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Virgil's design in this pastoral is to celebrate the birth of a son of Pollio, as appears
from verse 17 ; on which account he dedicated it to that noble Roman. But it is evident that he ascribes to the son of his friend, what cannot be attributed, with any propriety, to a being merely human. On examination, it will be found that there are several expressions and passages, which remarkably correspond with the prophecies and predictions of the Messiah, contained in the scriptures of the Old Testament; and particularly with those of the prophet Isaiah. That the poet was inspired is not pretended. We are assured, on the most credible testimony, that about this time there was a general
expectation of the Messiah's appearance. This was partly from the dispersion of the Jews over the Roman empire, who carried with them their scriptures; and partly from the Sibylline oracles then much in repute. What, therefore, was generally said, and was the common opinion concerning the Messiah, the poet applies to the son of Pollio. It was not fulfilled in him. For he died on the ninth day after his birth. It was, how
ever, actually fulfilled in about forty years afterwards, when the Savior appeared. Some suppose that the poet hath in view Marcellus, the son of Octavia, the sister of
Augustus, whose birth corresponds with the consulship of Pollio. Augustus adopted him, and designed him for his successor in the empire. This is the same Marcellus whom Virgil highly compliments in the sixth book of the Æneid. He died soon after he arrived at manhood.
SICELIDES Musæ, paulò majora canamus.
1. Sicelides : an adj. from Silicia, the residence of a sibyl. There were several island of Sicily, the country of Theocritus, others of the same name; but the most disthe father of pastoral poetry. Hence Sice- tinguished were, a city of Æolis, in Asia lides Muse, pastoral inuses.
Minor, and a city of Eubwa, an island in 2. Arbusta-myrica.
Trees and shrubs the Ægean sea : hodie, Negropont. The reseem to be put here for pastoral subjects, or sidence of this siby) was a cave or vault the style and manner in which they are dug into a rock. Justin Martyr informs us, sung, by meton. Myrica.: a shrub called that he visited the spot, and was shown a the tamarisk. The poet here proposes to kind of chapel in the rock, into which the write in a style different from the usual inhabitants told him (as they received it style of pastoral ; for that does not please from their forefathers) she retired whenever every ear. A more elevated strain he will she gave out her oracles. He also mennow atteinpt.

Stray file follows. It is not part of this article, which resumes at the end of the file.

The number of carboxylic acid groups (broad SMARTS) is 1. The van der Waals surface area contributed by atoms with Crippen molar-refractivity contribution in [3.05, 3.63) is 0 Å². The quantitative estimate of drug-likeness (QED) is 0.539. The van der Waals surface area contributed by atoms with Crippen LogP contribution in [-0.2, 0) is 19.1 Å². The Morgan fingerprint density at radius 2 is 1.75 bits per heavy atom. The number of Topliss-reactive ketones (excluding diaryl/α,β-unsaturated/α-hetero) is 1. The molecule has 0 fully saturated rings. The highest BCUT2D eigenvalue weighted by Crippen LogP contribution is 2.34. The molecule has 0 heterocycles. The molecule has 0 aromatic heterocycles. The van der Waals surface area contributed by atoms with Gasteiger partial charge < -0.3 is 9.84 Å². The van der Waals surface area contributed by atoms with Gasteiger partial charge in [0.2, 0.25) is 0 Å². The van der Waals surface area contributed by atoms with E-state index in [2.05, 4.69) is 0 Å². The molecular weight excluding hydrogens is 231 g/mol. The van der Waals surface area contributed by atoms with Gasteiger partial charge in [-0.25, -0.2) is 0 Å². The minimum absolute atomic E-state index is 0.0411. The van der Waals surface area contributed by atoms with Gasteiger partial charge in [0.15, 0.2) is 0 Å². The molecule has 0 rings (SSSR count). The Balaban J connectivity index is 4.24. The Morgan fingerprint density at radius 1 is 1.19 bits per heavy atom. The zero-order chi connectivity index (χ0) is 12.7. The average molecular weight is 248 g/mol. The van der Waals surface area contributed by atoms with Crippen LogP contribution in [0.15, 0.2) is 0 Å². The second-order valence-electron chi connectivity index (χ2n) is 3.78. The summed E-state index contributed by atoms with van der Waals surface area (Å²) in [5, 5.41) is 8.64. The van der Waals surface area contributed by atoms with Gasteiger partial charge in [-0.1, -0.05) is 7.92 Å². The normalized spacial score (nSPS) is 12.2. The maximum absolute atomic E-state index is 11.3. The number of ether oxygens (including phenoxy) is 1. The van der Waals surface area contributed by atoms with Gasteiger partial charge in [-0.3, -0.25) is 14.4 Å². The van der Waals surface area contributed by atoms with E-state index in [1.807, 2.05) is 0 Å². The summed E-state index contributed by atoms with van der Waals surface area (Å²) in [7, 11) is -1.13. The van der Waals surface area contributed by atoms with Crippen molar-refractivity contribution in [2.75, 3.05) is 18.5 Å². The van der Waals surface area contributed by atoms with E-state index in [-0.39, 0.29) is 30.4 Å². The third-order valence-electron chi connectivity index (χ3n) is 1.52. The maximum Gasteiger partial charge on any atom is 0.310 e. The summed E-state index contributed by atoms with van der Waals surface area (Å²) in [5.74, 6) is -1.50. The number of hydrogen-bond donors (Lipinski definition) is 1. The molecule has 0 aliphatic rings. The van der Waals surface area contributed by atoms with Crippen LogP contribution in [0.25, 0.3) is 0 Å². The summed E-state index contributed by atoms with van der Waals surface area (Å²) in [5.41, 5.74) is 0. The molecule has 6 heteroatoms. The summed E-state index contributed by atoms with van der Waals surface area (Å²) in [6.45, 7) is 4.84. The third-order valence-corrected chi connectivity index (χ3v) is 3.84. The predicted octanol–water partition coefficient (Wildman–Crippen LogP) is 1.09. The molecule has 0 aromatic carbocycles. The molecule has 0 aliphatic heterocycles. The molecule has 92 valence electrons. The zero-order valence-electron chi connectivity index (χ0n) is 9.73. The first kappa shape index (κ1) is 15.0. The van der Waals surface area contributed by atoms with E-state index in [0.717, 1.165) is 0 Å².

tioned several other particulars. Onuphrius 3. Sylvas : the woods. By meton. pas. tells us, that the cave or residence of the toral or rural subjects. If we sing of pas- sibyl remained in the same state Justin toral subjects, those subjects should be Martyr described it, until 1539, when it was worthy of a consul's ear.
entirely destroyed by an earthquake which 4. Ultima ætus : the last age of the sibyl- shook all Campania. See Prideaux's Con. line prophecy hath now arrived the last Part Lib. 9. The sibyls were women age, which was the subject, &c. I would said to have been endued with the spirit of here observe that the last days—the latter prophecy, and to have foretold the destinies days, or limes, are common expressions in of states and kingdoms. They lived at the scriptures to denote the age of the Gos- different periods of time, and in different pel, which is the last dispensation of grace. countries. They took the name of Sibylice, Cumæi : an adj. from Cuma, a city of Cam or Sibyls, from the first, who was thus enpania, in Italy, famous for having been the dued, her name being Sibylla.
Magnus ab integro sæclorum nascitur ordo.
8. Tu modò, casta Lucina, fave nascenti puero, sub quo ferrea gens primum desinet, ac
aurea gens surget toto 10 mundo.
merates ten : The Delphica, Erythræa, Cu- set at liberty by Jupiter. But Saturn did mæa, Samia, Cumana, Hellespontica, Libyca, not long remain mindful of this favor. Persica, Phrygia, and the Terburtina. Of He conspired against him to dethrone him, these, the one most noted was the Cumæan. and possess the empire himself. Upon this, She seems to have been the same that the Jupiter banished him from heaven. He Greeks called Erythræa, from the circum came to Italy, which was afterwards called stance of her being born at Erythræ in Ionia, Latium, from the circumstance of its being of the Lesser Asia; from whence she re the place of his concealment; from the verb moved to Cumæ, in Italy. Canninis: in the lateo. Janus, who was then king, received sense of vaticinii.